Dealing for Sessions, or someone like him, was expected. What was NOT expected was Fisher being dealt. And yet he was, traded unexpectedly to the Houston Rockets along with Dallas’s 2012 first round pick in exchange for Jordan Hill and a disparaging tweet from Dwyane Wade.

The acquisition of Jordan Hill must not be completely overlooked just because of who it cost to get him. Hill hasn’t lived up to his draft slot, and has the rather unflattering distinction of having been traded twice already, but he is a solid contributor as a backup big man and not just an expiring contract. (Although, admittedly, he is that too.) Hill’s per 36 minute rebounding numbers are on a par with anyone else in this league, and while he has somewhat questionable defense and nothing in his offensive arsenal that could be considered a go-to move, he is a capable finisher, both around the basket and from mid-range. Inconsistency and lack of improvement notwithstanding, Hill will improve the Lakers’ on-court product, not just its salary picture.

That said, Hill isn’t the news. Hill is the byline. Trading Fisher is the news.

Of all the people who should know that the NBA is a business, Derek Fisher should know first. It may feel disingenuous, deceitful, dishonest, for the Lakers to trade a man not only revered as a player for his role playing contributions over the years, but also the leader of the Player’s Association, who fought so hard for there to even be a season, who gave up millions of dollars to return to the Lakers and help them win yet more titles. If it hurts, it’s understandable, especially given how shockingly unexpected it all was, especially knowing that the Rockets wanted the first rounder more than he. For someone who gave so much, being mere salary filler in a trade for a backup is a painful way to go.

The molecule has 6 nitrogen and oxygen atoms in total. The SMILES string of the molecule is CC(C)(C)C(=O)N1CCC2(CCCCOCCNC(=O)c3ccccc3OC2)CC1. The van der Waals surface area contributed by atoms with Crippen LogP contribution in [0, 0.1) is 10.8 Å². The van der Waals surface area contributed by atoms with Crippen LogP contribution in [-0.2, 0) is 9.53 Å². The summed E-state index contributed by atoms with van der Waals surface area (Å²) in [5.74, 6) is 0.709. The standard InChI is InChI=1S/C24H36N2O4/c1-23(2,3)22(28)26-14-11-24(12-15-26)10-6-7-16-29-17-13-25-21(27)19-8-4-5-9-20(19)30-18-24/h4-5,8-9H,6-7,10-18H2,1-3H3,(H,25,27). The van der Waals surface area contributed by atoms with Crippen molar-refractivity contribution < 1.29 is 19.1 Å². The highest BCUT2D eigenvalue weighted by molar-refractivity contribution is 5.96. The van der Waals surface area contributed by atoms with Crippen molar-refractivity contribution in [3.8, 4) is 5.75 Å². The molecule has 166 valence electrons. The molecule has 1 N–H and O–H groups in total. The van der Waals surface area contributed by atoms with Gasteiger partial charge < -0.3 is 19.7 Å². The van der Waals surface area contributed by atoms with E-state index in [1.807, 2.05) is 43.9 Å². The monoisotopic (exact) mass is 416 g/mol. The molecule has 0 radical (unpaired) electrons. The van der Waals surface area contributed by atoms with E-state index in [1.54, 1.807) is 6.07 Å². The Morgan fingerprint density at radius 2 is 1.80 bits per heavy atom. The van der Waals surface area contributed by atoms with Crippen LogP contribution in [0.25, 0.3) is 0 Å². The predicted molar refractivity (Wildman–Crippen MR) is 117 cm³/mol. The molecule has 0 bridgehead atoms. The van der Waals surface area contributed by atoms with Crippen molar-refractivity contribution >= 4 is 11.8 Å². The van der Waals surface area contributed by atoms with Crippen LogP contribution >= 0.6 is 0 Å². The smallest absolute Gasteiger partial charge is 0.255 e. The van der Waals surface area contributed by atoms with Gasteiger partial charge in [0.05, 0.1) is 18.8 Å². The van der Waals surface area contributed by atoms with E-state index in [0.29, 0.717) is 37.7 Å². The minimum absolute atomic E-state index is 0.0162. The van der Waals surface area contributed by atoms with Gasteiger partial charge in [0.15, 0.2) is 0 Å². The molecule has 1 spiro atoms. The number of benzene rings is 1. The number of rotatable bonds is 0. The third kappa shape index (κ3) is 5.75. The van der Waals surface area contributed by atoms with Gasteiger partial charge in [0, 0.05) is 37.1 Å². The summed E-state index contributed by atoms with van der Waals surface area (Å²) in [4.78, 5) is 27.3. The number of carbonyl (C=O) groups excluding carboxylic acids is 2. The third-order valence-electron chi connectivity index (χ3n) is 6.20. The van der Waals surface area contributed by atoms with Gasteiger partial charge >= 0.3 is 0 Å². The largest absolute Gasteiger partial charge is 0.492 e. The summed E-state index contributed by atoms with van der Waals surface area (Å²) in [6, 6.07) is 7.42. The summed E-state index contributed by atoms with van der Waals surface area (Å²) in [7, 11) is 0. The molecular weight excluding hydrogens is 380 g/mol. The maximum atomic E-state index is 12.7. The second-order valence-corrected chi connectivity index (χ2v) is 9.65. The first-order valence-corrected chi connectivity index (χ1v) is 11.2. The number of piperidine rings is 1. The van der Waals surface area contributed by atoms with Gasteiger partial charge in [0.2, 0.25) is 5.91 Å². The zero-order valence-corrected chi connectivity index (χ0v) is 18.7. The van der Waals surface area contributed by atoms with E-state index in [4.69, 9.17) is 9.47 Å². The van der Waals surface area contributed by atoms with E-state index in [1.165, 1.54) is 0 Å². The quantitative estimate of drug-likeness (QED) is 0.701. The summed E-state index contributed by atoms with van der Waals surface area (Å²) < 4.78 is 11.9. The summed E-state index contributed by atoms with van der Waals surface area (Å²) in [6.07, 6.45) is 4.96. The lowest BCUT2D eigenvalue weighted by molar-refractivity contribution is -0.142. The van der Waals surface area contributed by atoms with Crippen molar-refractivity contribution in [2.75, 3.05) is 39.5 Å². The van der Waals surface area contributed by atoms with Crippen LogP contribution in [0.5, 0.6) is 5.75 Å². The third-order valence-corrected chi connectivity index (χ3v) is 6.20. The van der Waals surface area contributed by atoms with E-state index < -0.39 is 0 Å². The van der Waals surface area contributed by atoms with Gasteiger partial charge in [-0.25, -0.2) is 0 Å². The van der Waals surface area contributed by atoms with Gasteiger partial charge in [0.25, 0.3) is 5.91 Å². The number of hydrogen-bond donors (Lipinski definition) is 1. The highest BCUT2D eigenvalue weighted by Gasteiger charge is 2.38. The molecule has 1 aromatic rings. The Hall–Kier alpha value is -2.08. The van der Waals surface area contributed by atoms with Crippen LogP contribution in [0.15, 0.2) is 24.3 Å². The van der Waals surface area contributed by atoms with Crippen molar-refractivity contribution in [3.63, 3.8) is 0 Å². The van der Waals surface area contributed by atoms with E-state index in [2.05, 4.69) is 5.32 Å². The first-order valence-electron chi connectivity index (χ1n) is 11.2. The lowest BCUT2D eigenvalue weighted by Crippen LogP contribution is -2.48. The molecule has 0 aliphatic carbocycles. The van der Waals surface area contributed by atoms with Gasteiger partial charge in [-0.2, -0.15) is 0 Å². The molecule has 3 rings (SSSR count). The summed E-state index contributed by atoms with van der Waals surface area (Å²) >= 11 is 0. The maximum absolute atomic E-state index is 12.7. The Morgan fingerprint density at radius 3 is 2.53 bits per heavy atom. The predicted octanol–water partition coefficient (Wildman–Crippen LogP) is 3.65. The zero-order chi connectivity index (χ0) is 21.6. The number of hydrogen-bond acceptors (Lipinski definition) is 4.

However, Derek Fisher must remember one thing — he left the Lakers once, too. In 2004, Fish left the Lakers to sign with the Warriors, because they paid him more. Now, the Lakers are ridding themselves of Fisher, because he’s paid too much. The money talked for them just as it once did for him. Cash rules everything around us, for which no one is any more to blame than any other.

For both player and team alike, needs must come first. You do what you’ve got to do. And the Lakers had to do it.